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"He perdido a mi esposa y tengo que recuperar a mi hijo."

Translation:I have lost my wife and have to recover my son.

5 years ago

50 Comments


https://www.duolingo.com/Daniel-in-BC

I thought this was a dark sentence ... until I read one of the options in the multiple choice: I have lost my wife and I have to kill my son.

4 years ago

https://www.duolingo.com/PMftW9

Sometimes it seems like Duolingo has some personal issues.

11 months ago

https://www.duolingo.com/yegirish
yegirish
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Dude's having a bad day.

3 years ago

https://www.duolingo.com/Scott31461
Scott31461
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Where are the multiple choice options?

2 months ago

https://www.duolingo.com/VoldeChuck

Poor guy. I wonder what happened to his wife? maybe he has to kill his son because his son killed his wife?

1 week ago

https://www.duolingo.com/dberthold

"Get back" should be allowed instead of "recover" in this context.

5 years ago

https://www.duolingo.com/Cheryl1
Cheryl1
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''I have lost my wife and I have to get my son back.'' was accepted as correct today.

5 years ago

https://www.duolingo.com/PinkyGreen

"I have lost my spouse and I have to get back my son." wasn't counted as right.

5 years ago

https://www.duolingo.com/dholman
dholman
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I'm not sure if it's officially 'correct' or not, but "get back my son" sounds much worse and less natural to my ear than "get my son back"

4 years ago

https://www.duolingo.com/MeadowlarkJ

"I have to get my son back" sounds better in English.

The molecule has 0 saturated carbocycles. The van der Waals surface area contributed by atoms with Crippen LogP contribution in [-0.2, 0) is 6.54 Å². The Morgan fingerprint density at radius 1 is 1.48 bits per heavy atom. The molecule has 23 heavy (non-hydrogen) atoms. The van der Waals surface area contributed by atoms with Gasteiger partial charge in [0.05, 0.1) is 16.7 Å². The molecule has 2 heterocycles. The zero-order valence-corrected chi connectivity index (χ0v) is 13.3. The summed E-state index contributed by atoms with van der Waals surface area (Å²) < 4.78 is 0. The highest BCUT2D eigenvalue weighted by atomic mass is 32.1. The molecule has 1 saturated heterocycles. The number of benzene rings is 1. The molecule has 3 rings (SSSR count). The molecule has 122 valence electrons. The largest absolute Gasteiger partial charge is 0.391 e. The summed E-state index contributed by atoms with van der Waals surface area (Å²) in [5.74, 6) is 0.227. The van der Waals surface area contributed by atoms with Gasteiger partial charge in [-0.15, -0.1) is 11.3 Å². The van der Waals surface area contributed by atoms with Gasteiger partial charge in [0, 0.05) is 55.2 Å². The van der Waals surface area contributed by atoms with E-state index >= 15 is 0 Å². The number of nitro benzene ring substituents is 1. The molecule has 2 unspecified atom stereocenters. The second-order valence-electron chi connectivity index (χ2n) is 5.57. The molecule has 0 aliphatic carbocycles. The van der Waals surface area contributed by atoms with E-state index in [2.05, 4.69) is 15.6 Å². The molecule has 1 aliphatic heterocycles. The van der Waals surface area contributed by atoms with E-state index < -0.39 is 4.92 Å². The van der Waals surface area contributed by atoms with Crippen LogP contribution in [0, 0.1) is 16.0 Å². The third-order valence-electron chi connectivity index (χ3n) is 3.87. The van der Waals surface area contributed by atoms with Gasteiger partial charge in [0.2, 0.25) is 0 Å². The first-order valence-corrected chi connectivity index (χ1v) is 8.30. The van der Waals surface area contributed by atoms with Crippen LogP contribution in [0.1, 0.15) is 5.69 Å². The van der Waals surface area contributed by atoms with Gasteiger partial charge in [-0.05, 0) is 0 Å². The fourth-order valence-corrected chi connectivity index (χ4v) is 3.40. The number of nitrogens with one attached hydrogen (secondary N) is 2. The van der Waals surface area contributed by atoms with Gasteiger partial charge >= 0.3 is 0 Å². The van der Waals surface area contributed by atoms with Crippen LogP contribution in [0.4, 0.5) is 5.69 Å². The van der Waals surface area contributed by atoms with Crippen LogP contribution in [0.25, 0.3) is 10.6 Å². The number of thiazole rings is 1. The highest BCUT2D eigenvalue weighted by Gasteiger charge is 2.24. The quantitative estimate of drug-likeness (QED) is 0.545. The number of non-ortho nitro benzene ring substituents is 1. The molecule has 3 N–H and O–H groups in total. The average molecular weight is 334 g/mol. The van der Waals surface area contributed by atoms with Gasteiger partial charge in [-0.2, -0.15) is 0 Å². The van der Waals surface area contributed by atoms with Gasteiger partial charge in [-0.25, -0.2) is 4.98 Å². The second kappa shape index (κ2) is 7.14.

2 years ago

https://www.duolingo.com/-Alvina-

"Spouse" is formal, and perhaps not a natural term to use in the context of the sentence. It's easier to imagine this poor man saying "wife".

4 years ago

https://www.duolingo.com/Samsta
Samsta
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Now accepted.

3 years ago

https://www.duolingo.com/dberthold

Thank you for letting me know. Crowdsourcing does work!

5 years ago

https://www.duolingo.com/dluser123
dluser123
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I agree with you, dberthold, and think recover does not sound normal in this sentence, but my "I have lost my wife and I have to get back my son." was rejected! May 22, 2014

4 years ago

https://www.duolingo.com/nohaypan

Why was "I have to reupholster my son" rejected?

4 years ago

https://www.duolingo.com/Yerrick
Yerrick
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The world is too small to contain multiple Geppettos.

4 years ago

https://www.duolingo.com/PinkyBrazil

Reupholster means to cover furniture with new fabric.

4 months ago

https://www.duolingo.com/TheSupernatural

Man that sucks

5 years ago

https://www.duolingo.com/percyflage

Si, muy descuidado!

4 years ago

https://www.duolingo.com/Naasuk

I hope Duo isn't preparing me for the future....

4 years ago

https://www.duolingo.com/kpferdeort
kpferdeort
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I imagined it was a stressed out guy in the mall talking - "I lost my wife and I have to pick up my son!" He lost the wife in a store while shopping, and he has to go get the son from soccer practice.

4 years ago

https://www.duolingo.com/mandarq
mandarq
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I imagined the same, but I'm definitely getting a kick out of everyone's differing interpretations!

4 years ago

https://www.duolingo.com/Loch-ness

Nemo, where are you?

10 months ago

https://www.duolingo.com/Sallyann_54

If I instead wanted to write "I have lost to my wife...." (in the case of a divorce, for example) - how would I write that in Spanish?

5 years ago

https://www.duolingo.com/cdntinpusher

I think some of the confusion here is arising from the use of the "personal a" for the direct objects "wife" and "son". It is not used as "to" here. Your sentence "I have lost to my wife..." does not make sense in English. In the case of divorce, you would still say (despairingly, I assume) "I have lost my wife..."